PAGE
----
What is the Best Predictor of Leader Success?

[May 29, 2020]  If we look at professional literature on leadership, there is a solid consensus that two factors allow us to foretell leader success.  Intelligence (as measured in IQ) and conscientiousness are hands down, the strongest predictors of success.  These two also measure success in higher education, military careers, and mid-level managerial positions.  Based on my observations, this is true.

However, as I’ve pointed out here before (see link here), creativity is another strong trait of leaders.  Senior leaders, who are not creative, rarely last long in their jobs.  Yet, as a personality trait, creativity is a poor measure of success in higher education, the military, or management.  Creativity is negatively associated with success in these fields, and thus it seems creativity retards growth and success in leaders.

That fact seems counterintuitive.  The many stories we heard in our childhood seem to support the notion that creative people are especially successful.  One of the meta-stories we’ve all heard about is of a leader who leads his people out of danger by doing things, not in the rule book.  The old stories typically employ dragons or serpents to symbolize evil.  The hero is the one who helps his people escape the dangers of where they live.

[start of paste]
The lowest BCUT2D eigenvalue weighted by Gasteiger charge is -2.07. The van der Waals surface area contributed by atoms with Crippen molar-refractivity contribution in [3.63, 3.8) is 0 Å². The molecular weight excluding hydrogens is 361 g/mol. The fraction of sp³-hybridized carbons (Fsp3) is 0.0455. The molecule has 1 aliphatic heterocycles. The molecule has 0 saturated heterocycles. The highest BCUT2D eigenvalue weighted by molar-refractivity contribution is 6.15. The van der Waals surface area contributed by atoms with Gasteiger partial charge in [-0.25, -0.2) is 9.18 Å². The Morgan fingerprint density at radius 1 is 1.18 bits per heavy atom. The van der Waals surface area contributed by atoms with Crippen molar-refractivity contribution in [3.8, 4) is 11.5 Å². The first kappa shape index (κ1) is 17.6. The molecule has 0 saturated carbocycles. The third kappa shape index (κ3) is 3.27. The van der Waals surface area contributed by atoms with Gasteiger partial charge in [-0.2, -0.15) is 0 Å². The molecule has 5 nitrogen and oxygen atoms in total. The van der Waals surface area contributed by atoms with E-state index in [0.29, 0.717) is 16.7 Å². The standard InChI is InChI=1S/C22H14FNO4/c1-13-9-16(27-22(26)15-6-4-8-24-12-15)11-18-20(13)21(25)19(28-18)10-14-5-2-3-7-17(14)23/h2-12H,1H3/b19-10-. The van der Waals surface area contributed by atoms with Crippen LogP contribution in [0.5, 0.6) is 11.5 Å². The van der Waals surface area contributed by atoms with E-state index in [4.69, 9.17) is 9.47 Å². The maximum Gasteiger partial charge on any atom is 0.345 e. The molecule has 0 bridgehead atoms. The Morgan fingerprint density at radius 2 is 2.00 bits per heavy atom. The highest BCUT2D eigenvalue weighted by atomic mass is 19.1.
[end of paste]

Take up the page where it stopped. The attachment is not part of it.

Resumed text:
The biblical Moses led the Israelites out of Egyptian bondage to the Promised Land.  It is written in the Bible about the journey that Moses led his people using God’s word.  But Moses was also creative to hold the Israelites together during their long trek.  For example, for Moses to prove he was God’s servant, he struck a rock to get water to come out of it.  But God was not amused, and for this transgression, Moses was not allowed to lead the Israelites into the Promised Land.  It appears that Moses’s creativity was not rewarded.